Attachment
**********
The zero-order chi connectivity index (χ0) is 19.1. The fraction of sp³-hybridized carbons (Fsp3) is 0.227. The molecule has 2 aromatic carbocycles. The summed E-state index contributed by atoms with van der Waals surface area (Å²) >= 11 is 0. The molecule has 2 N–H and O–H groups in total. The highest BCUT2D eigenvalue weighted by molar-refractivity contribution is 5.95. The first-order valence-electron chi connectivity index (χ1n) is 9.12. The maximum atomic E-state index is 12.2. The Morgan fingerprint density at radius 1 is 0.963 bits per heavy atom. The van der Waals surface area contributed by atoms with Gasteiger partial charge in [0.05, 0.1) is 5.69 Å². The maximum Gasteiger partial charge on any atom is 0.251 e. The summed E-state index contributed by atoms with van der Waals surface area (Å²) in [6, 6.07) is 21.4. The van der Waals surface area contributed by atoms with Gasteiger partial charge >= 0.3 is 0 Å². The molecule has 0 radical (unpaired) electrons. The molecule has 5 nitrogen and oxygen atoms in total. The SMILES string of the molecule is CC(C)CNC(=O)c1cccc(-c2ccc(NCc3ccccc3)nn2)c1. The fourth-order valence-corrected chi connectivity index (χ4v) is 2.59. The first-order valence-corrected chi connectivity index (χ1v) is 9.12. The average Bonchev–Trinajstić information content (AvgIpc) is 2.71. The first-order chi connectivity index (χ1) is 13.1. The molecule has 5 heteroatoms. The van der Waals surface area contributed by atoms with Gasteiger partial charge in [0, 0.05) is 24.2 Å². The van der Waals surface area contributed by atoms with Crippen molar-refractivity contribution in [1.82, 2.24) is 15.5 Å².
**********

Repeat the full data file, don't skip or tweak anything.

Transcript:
The zero-order chi connectivity index (χ0) is 19.1. The fraction of sp³-hybridized carbons (Fsp3) is 0.227. The molecule has 2 aromatic carbocycles. The summed E-state index contributed by atoms with van der Waals surface area (Å²) >= 11 is 0. The molecule has 2 N–H and O–H groups in total. The highest BCUT2D eigenvalue weighted by molar-refractivity contribution is 5.95. The first-order valence-electron chi connectivity index (χ1n) is 9.12. The maximum atomic E-state index is 12.2. The Morgan fingerprint density at radius 1 is 0.963 bits per heavy atom. The van der Waals surface area contributed by atoms with Gasteiger partial charge in [0.05, 0.1) is 5.69 Å². The maximum Gasteiger partial charge on any atom is 0.251 e. The summed E-state index contributed by atoms with van der Waals surface area (Å²) in [6, 6.07) is 21.4. The van der Waals surface area contributed by atoms with Gasteiger partial charge >= 0.3 is 0 Å². The molecule has 0 radical (unpaired) electrons. The molecule has 5 nitrogen and oxygen atoms in total. The SMILES string of the molecule is CC(C)CNC(=O)c1cccc(-c2ccc(NCc3ccccc3)nn2)c1. The fourth-order valence-corrected chi connectivity index (χ4v) is 2.59. The first-order valence-corrected chi connectivity index (χ1v) is 9.12. The average Bonchev–Trinajstić information content (AvgIpc) is 2.71. The first-order chi connectivity index (χ1) is 13.1. The molecule has 5 heteroatoms. The van der Waals surface area contributed by atoms with Gasteiger partial charge in [0, 0.05) is 24.2 Å². The van der Waals surface area contributed by atoms with Crippen molar-refractivity contribution in [1.82, 2.24) is 15.5 Å².